1911 Encyclopædia Britannica/British East Africa

BRITISH EAST AFRICA, a term, in its widest sense, including all the territory under British influence on the eastern side of Africa between German East Africa on the south and Abyssinia and the Anglo-Egyptian Sudan on the north. It comprises the protectorates of Zanzibar, Uganda and East Africa. Apart from a narrow belt of coastland, the continental area belongs almost entirely to the great plateau of East Africa, rarely falling below an elevation of 2000 ft., while extensive sections rise to a height of 6000 to 8000 ft. From the coast lowlands a series of steps with intervening plateaus leads to a broad zone of high ground remarkable for the abundant traces of volcanic action. This broad upland is furrowed by the eastern “rift-valley,” formed by the subsidence of its floor and occupied in parts by lakes without outlet. Towards the west a basin of lower elevation is partially occupied by Victoria Nyanza, drained north to the Nile, while still farther inland the ground again rises to a second volcanic belt, culminating in the Ruwenzori range. (See Zanzibar, and for Uganda protectorate see Uganda.) The present article treats of the East Africa protectorate only.

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Topography.—The southern frontier, coterminous with the northern frontier of German East Africa, runs north-west from the mouth of the Umba river in 4° 40′ S. to Victoria Nyanza, which it strikes at 1° S., deviating, however, so as to leave Mount Kilimanjaro wholly in German territory. The eastern boundary is the Indian Ocean, the coast line being about 400 m. On the north the protectorate is bounded by Abyssinia and Italian Somaliland; on the west by Uganda. It has an area of about 240,000 sq. m., and a population estimated at from 2,000,000 to 4,000,000, including some 25,000 Indians and 3000 Europeans. Of the Europeans many are emigrants from South Africa; they include some hundreds of Boer families.

The first of the parallel zones—the coast plain or “Temborari”—is generally of insignificant width, varying from 2 to 10 m., except in the valleys of the main rivers. The shore line is broken by bays and branching creeks, often cutting off islands from the mainland. Such are Mvita or Mombasa in 4° 4′ S., and the larger islands of Lamu, Manda and Patta (the Lamu archipelago), between 2° 20′ and 2° S. Farther north the coast becomes straighter, with the one indentation of Port Durnford in 1° 10′ S., but skirted seawards by a row of small islands. Beyond the coast plain the country rises in a generally well defined step or steps to an altitude of some 800 ft., forming the wide level plain called “Nyika” (uplands), largely composed of quartz. It contains large waterless areas, such as the Taru desert in the Mombasa district. The next stage in the ascent is marked by an intermittent line of mountains—gneissose or schistose—running generally north-north-west, sometimes in parallel chains, and representing the primitive axis of the continent. Their height varies from 5000 to 8000 ft. Farther inland grassy uplands extend to the eastern edge of the rift-valley, though varied with cultivated ground and forest, the former especially in Kikuyu, the latter between 0° and 0° 40′ S. The most extensive grassy plains are those of Kapte or Kapote and Athi, between 1° and 2° S. The general altitude of these uplands, the surface of which is largely composed of lava, varies from 5000 to 8000 ft. This zone contains the highest elevations in British East Africa, including the volcanic pile of Kenya (q.v.) (17,007 ft.), Sattima (13,214 ft.) and Nandarua (about 12,900 ft.). The Sattima (Settima) range, or Aberdare Mountains, has a general elevation of fully 10,000 ft. To the west the fall to the rift-valley is marked by a line of cliffs, of which the best-defined portions are the Kikuyu escarpment (8000 ft.), just south of 1° S., and the Laikipia escarpment, on the equator. One of the main watersheds of East Africa runs close to the eastern wall of the rift-valley, separating the basins of inland drainage from the rivers of the east coast, of which the two largest wholly within British East Africa are the Sabaki and Tana, both separately noticed. The Guaso Nyiro rises in the hills north-west of Kenya and flows in a north-east direction. After a course of over 350 m. the river in about 1° N., 39° 30′ E. is lost in a marshy expanse known as the Lorian Swamp.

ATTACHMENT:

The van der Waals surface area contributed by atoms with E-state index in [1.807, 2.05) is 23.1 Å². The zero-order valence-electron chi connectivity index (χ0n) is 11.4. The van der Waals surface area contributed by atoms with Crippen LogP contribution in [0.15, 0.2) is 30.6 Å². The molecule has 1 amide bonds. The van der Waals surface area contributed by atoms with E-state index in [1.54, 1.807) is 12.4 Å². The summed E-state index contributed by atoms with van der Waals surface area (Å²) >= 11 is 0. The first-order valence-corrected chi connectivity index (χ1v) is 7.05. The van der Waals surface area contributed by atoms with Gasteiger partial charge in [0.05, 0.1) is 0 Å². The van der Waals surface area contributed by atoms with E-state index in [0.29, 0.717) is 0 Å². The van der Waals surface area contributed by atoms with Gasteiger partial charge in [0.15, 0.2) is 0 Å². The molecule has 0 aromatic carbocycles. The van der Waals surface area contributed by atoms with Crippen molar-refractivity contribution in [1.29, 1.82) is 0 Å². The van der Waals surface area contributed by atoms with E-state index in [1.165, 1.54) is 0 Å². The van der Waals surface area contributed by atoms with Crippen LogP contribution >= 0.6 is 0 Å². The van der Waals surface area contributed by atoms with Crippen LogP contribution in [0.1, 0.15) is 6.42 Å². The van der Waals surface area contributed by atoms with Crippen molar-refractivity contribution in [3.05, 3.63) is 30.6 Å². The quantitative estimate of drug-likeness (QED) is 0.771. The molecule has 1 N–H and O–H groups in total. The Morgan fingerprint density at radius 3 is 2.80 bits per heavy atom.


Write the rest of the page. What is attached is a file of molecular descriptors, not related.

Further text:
The rift-valley, though with a generally level floor, is divided by transverse ridges into a series of basins, each containing a lake without outlet. The southernmost section within British East Africa is formed by the arid Dogilani plains, drained south towards German territory. At their north end rise the extinct volcanoes of Suswa (7800 ft.) and Longonot (8700), the latter on the ridge dividing off the next basin—that of Lake Naivasha. This is a small fresh-water lake, 6135 ft. above the sea, measuring some 13 m each way. Its basin is closed to the north by the ridge of Mount Buru, beyond which is the basin of the still smaller Lakes Nakuro (5845 ft.) and Elmenteita (5860 ft.), followed in turn by that of Lakes Hannington and Baringo (q.v.). Beyond Baringo the valley is drained north into Lake Sugota, in 2° N., some 35 m. long, while north of this lies the much larger Lake Rudolf (q.v.), the valley becoming here somewhat less defined.